Date of Award
Doctor of Philosophy (PhD)
This dissertation addresses the issue of user adoption of interface agents for electronic mail (email). Interface agents are reactive, continuous, collaborative, and autonomous software entities that act on a user's behalf by communicating directly with a person offering assistance and advice in performing computer-related activities. The study presents and empirically validates a model that describes user adoption behavior, offers insights on important features of this technology from the end-user perspective, reports on critical incidents of agent usage, and offers recommendations for developers and marketers.
As means of investigating this phenomenon, a survey of actual users of an interface agent-based email system was conducted. Emphasis was placed on identifying user needs and key factors that influence their adoption decisions. Data analysis involved quantitative and qualitative techniques (Partial Least Squares, descriptive statistics, classical content analysis). An extended version of the Technology Acceptance Model was introduced and tested, and the user context surrounding email agent adoption was explored. Survey findings suggest that existing management information systems and social sciences theories, models, and methodologies may be fruitfully applied to investigate user adoption of novel interface agent technologies.
By combining and synthesizing results of a deductive and inductive analysis of the survey data, a new, grand model of interface agents adoption and use is suggested that is the central contribution of this research. According to this model, in voluntarily usage conditions, two general types of factors influence user adoption behavior - user perceptions and agent operability. User perceptions are either positive or negative mental reflections of several properties of an agent, such as perceived enjoyment, usefulness, ease of use, intrusiveness, and attractiveness. Agent operability embraces factors pertaining to operational characteristics of an agent, such as compatibility, system interference, reliability, and personalization.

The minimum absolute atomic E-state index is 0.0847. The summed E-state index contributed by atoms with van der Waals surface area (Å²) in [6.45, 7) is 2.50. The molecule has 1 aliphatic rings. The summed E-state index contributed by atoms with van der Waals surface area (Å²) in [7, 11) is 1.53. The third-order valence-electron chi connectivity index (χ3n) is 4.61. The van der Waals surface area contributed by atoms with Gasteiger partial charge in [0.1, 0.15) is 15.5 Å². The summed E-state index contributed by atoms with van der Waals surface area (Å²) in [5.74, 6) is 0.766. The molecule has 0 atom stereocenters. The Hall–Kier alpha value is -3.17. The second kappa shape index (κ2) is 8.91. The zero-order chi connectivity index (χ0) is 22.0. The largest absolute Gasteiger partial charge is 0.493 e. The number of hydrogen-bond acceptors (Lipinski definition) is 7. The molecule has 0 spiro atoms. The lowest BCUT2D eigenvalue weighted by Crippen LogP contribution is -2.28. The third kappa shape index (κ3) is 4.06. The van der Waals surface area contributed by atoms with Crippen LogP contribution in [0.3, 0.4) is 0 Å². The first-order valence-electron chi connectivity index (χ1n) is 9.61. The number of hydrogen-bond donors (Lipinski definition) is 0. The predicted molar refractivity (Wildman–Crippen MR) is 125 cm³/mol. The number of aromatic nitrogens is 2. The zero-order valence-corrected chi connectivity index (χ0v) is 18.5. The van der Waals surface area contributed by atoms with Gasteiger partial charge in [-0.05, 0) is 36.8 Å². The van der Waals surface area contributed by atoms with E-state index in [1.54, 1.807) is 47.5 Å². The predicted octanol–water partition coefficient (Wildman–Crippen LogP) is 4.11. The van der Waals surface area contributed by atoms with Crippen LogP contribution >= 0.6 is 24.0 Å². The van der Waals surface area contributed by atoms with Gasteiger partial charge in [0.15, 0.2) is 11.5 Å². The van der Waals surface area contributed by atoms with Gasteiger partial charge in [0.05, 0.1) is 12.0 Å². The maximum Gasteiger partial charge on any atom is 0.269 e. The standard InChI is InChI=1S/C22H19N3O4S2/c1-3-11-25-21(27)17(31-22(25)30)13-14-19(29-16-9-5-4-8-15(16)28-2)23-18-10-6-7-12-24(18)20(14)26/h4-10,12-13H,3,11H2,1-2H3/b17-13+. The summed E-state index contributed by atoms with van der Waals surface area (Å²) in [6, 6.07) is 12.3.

Findings also suggest that to foster the diffusion of highly useful agent systems, developers and marketers need to become aware of the importance of individual user characteristics, enhance their understanding of factors influencing people's adoption decisions, and demonstrate the functionality of interface agents through non-agent technologies.
Serenko, Alexander, "User Adoption of Interface Agents for Electronic Mail" (2005). Open Access Dissertations and Theses. Paper 4346.
McMaster University Library